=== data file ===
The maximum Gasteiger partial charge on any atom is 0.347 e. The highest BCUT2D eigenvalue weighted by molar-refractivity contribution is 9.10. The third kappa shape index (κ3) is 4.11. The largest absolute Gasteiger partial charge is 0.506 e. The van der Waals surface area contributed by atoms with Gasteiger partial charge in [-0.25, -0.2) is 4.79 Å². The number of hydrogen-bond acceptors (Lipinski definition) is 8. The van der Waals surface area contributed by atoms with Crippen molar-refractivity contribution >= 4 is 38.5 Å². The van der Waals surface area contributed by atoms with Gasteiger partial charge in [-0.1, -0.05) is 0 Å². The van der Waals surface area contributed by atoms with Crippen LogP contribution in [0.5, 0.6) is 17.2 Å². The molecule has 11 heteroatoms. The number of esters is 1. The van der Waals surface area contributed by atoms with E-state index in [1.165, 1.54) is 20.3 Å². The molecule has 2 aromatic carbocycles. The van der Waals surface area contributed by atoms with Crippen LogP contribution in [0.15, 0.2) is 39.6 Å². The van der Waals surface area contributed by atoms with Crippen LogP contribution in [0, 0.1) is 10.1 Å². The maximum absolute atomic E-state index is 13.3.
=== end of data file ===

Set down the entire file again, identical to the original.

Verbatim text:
The maximum Gasteiger partial charge on any atom is 0.347 e. The highest BCUT2D eigenvalue weighted by molar-refractivity contribution is 9.10. The third kappa shape index (κ3) is 4.11. The largest absolute Gasteiger partial charge is 0.506 e. The van der Waals surface area contributed by atoms with Gasteiger partial charge in [-0.25, -0.2) is 4.79 Å². The number of hydrogen-bond acceptors (Lipinski definition) is 8. The van der Waals surface area contributed by atoms with Crippen molar-refractivity contribution >= 4 is 38.5 Å². The van der Waals surface area contributed by atoms with Gasteiger partial charge in [-0.1, -0.05) is 0 Å². The van der Waals surface area contributed by atoms with Crippen LogP contribution in [0.5, 0.6) is 17.2 Å². The molecule has 11 heteroatoms. The number of esters is 1. The van der Waals surface area contributed by atoms with E-state index in [1.165, 1.54) is 20.3 Å². The molecule has 2 aromatic carbocycles. The van der Waals surface area contributed by atoms with Crippen LogP contribution in [0.15, 0.2) is 39.6 Å². The van der Waals surface area contributed by atoms with Crippen LogP contribution in [0, 0.1) is 10.1 Å². The maximum absolute atomic E-state index is 13.3.